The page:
John Pope was born in Prince William County, Virginia, in 1770. His parents were William and Penelope (Edwards) Pope. He moved with his family to Kentucky in 1779. He lost an arm in a mill accident while a young boy. Pope was educated at James Priestly’s school at Bardstown; he then read law with George Nicholas in Lexington.
In 1800, Pope voted for Thomas Jefferson in Kentucky’s electoral college. In 1802, he was elected to the State House of Representatives from Shelby County. He moved to Lexington and served in the State House of Representatives from Fayette County in 1806-7. In 1807, he was elected to the U. S. Senate where he served until 1813. His vote in opposition to the War of 1812 hurt him politically, and he did not seek reelection in 1813.
From 1816 to 1819 Pope was Secretary of State in the administration of Governor Gabriel Slaughter. In 1824, he supported his brother-in-law, John Quincy Adams, for President. He was elected to the State Senate and served from 1825 to 1829. In 1828, he supported Andrew Jackson for President. Jackson then appointed him Territorial Governor for the Arkansas Territory. He was Territorial Governor until 1835 when he broke with Jackson; he returned to Kentucky and became a Whig. He was elected three times to the U. S. House of Representatives from 1837 to 1843.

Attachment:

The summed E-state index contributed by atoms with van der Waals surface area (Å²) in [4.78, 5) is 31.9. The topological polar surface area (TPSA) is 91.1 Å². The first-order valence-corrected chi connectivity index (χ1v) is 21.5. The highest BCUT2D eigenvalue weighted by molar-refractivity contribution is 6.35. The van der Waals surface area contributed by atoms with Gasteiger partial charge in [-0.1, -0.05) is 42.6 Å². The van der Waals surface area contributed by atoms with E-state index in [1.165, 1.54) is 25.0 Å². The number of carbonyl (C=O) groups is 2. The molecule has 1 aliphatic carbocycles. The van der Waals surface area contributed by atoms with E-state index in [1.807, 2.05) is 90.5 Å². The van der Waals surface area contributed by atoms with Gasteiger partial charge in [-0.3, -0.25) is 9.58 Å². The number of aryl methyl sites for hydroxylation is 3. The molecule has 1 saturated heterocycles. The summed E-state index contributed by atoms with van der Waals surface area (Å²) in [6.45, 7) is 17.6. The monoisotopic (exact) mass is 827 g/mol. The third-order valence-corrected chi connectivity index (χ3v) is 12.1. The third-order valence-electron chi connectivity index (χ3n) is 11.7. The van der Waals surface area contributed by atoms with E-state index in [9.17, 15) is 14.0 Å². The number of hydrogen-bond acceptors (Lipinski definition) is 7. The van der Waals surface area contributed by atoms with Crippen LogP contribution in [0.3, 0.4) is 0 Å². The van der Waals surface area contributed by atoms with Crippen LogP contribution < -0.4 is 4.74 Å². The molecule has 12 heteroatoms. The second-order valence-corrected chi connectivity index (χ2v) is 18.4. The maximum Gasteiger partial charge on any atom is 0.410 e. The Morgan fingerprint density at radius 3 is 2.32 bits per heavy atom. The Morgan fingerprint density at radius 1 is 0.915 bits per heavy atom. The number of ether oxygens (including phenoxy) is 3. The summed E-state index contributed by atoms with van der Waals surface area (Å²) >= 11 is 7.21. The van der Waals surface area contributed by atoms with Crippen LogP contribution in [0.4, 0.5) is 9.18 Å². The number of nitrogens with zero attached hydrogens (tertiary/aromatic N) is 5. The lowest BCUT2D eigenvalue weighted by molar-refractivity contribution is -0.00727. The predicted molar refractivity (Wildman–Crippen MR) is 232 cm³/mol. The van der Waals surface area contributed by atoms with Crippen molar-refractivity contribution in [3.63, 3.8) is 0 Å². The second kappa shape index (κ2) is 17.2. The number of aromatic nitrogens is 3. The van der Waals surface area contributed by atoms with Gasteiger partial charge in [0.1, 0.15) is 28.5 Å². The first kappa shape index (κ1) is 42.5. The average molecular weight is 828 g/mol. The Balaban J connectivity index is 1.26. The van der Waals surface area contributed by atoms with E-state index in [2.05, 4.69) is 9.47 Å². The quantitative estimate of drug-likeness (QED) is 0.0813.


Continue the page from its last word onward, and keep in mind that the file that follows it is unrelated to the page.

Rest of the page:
John Pope was married three times and was twice a widower. He married Anne Christian, Elizabeth Johnson, and Frances Walton. He retired to Springfield in Washington County where he died on July 12, 1845. He is buried in the Springfield Cemetery.
Orval W. Baylor, "John Pope, Kentuckian: His Life and Times, 1770-1845," The Hobson Press, Cynthiana, Ky. (1943);
"The Life and Times of John Pope, 1770-1845,” Filson Club History Quarterly 15 (1941), pgs 59-77;
"Biographical Encyclopedia," (1878), pg 207;
Collins, "History of Kentucky," (1874), Vol. II, pg 752;
"Kentucky Encyclopedia," (1992), pg 728;
Levin, ed., "Lawyers and Lawmakers," (1897), pgs 116-17.